Disruptions are about pulling reality one step closer to your fantasies and imagination


From his life experiences, Dhairya Dand has distilled some lessons about disruption.

I think he offers the ingredients for a positive disruption and innovation mindset.

I think we can learn from his approach in the immigrant and refugee-serving sector.

“I always thought it was a scary buzzword so I never really used it. But before coming here I looked in the dictionary and I realized that it means to interrupt (an event, activity, or process) and to drastically alter (the structure of something), to change. So I was like, okay, that’s not that scary after all.”

I think most of us still look at disruption both as a buzzword, as well as something scary. Disruption means change. And change is hard (especially when it feels like it’s not at all encouraged or supported). Which is why I found this presentation so illuminating. Watch it, see what you think, and let me know what you think! 🙂

The lessons

Each lesson comes from his own personal experience. I wonder what experiences you have had in the sector which might fit into one or more of these lessons.

  • Disruptions can emerge from our limitations.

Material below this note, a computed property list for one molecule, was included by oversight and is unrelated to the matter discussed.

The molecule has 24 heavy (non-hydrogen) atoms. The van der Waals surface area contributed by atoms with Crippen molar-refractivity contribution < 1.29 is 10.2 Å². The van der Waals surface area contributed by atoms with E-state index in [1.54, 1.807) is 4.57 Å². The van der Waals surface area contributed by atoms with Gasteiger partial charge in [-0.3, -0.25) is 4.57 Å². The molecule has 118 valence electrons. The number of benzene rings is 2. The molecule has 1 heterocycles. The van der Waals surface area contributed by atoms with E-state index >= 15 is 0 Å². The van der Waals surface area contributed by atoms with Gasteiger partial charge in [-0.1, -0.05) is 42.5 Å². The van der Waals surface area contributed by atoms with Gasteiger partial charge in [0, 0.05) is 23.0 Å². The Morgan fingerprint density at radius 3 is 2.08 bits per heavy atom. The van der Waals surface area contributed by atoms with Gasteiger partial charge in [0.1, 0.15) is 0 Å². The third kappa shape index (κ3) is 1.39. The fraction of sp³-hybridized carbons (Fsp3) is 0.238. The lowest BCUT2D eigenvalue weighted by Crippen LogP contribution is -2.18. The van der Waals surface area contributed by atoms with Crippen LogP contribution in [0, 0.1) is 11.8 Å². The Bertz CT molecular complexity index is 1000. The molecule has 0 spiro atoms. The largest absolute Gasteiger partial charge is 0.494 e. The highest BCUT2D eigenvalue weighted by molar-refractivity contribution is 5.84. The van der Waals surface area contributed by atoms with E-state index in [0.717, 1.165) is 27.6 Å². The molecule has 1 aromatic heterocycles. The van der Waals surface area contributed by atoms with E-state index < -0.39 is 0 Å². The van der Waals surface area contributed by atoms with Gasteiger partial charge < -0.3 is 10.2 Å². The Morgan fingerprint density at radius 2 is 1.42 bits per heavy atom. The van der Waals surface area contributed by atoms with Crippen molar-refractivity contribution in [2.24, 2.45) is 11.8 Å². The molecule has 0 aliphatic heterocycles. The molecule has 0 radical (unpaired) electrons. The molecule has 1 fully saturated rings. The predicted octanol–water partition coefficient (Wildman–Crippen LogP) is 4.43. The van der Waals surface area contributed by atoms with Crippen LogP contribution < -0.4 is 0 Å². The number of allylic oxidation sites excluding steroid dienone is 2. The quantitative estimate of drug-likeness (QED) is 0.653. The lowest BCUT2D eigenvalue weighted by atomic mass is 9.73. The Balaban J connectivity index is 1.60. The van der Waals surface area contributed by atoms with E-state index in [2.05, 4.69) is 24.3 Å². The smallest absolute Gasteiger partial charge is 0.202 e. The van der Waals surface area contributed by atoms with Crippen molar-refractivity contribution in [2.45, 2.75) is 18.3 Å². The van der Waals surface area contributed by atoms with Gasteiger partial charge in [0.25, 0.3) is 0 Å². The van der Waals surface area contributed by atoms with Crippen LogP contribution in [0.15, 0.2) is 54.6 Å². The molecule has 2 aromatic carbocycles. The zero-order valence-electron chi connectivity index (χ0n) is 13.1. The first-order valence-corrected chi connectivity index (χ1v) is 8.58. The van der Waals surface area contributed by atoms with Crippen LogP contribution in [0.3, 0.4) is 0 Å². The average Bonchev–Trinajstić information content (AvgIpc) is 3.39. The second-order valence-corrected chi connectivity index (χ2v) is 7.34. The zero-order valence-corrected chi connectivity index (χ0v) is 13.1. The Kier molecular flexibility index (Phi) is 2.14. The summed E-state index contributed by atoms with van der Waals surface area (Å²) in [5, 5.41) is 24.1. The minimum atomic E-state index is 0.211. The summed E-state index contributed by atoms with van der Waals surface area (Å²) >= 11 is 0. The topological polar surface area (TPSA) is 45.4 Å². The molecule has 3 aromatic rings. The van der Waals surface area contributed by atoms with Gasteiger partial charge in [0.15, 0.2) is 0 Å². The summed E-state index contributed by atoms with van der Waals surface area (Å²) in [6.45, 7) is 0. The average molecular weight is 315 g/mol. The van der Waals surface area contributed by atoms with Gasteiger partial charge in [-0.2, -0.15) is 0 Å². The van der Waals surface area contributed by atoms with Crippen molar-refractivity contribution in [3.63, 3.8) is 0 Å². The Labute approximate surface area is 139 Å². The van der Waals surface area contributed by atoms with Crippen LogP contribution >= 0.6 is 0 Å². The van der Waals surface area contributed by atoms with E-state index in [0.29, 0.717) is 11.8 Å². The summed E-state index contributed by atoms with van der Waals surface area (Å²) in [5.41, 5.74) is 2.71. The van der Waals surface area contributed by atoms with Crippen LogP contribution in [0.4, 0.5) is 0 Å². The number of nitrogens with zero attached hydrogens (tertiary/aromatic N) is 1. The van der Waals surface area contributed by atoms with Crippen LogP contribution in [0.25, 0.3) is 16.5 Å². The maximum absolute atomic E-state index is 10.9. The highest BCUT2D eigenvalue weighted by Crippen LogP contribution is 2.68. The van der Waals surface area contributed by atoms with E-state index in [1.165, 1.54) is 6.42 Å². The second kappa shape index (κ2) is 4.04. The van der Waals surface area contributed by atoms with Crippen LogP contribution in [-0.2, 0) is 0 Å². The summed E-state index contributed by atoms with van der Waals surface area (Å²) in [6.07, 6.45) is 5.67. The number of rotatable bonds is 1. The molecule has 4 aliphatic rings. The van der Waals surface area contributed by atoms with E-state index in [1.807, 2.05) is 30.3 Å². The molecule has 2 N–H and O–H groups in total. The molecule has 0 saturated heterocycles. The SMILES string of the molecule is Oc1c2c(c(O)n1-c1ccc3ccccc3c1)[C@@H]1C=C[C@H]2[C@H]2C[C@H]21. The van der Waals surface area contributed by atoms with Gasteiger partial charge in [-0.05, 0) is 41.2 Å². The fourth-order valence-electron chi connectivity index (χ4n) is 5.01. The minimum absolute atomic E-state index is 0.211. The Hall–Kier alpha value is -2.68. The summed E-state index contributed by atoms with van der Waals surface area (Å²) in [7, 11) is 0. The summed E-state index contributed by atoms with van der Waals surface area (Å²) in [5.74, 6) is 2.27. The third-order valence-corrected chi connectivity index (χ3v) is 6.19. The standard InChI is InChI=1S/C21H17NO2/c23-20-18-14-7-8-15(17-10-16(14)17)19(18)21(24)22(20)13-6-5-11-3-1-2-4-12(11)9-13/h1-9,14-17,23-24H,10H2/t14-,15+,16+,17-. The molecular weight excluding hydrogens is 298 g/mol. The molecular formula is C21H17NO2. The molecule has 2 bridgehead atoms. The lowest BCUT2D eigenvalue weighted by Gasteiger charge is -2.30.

• Disruptions are about pulling reality one step closer to your fantasies and imagination.
  • Disruption can sometimes be about simple solutions to big problems. Solutions that are not so obvious but they just seem right after you do it.
  • Disruptions can be quite fun.
  • Disruptions can emerge from fear. All of us have fear, but only if you’re comfortable with fear if you can accept the fear.
  • Disruptions can be found in our own habits and behaviors. All of us have our own habits that we want to change and this is where you can find the opportunity for disruption.
  • Disruptions are best found in our frustrations with the present. All of us have something that we’re going through today that we’re like, this is wrong, this should not be like this. So let’s change it.
  • Disruptions don’t need technology. They just need eyes.

His final thought offers us some questions in the immigrant and refugee-serving sector.

“If you look at disruption, which is interruption of a system, of an event, or drastically altering something, or doing some change. That is the core essence of life. We take something that’s been given to us and then all of us shape it, we touch it, we interrupt it, we disrupt it with our own experiences. In a small way or a big way, it doesn’t matter. For me it was technology and design. For you it is journalism. Maybe it is poetry. Maybe it’s sports. But you use that to disrupt what you have, and then you share it. You pass it on to the next generation. So, disrupt is, you.”

How have you taken something in your limiting box of funding or organization or program rigidity and disrupted it? How have you disrupted what you’ve been given, however small? How are you sharing it? How can we learn from each other’s disruptions?

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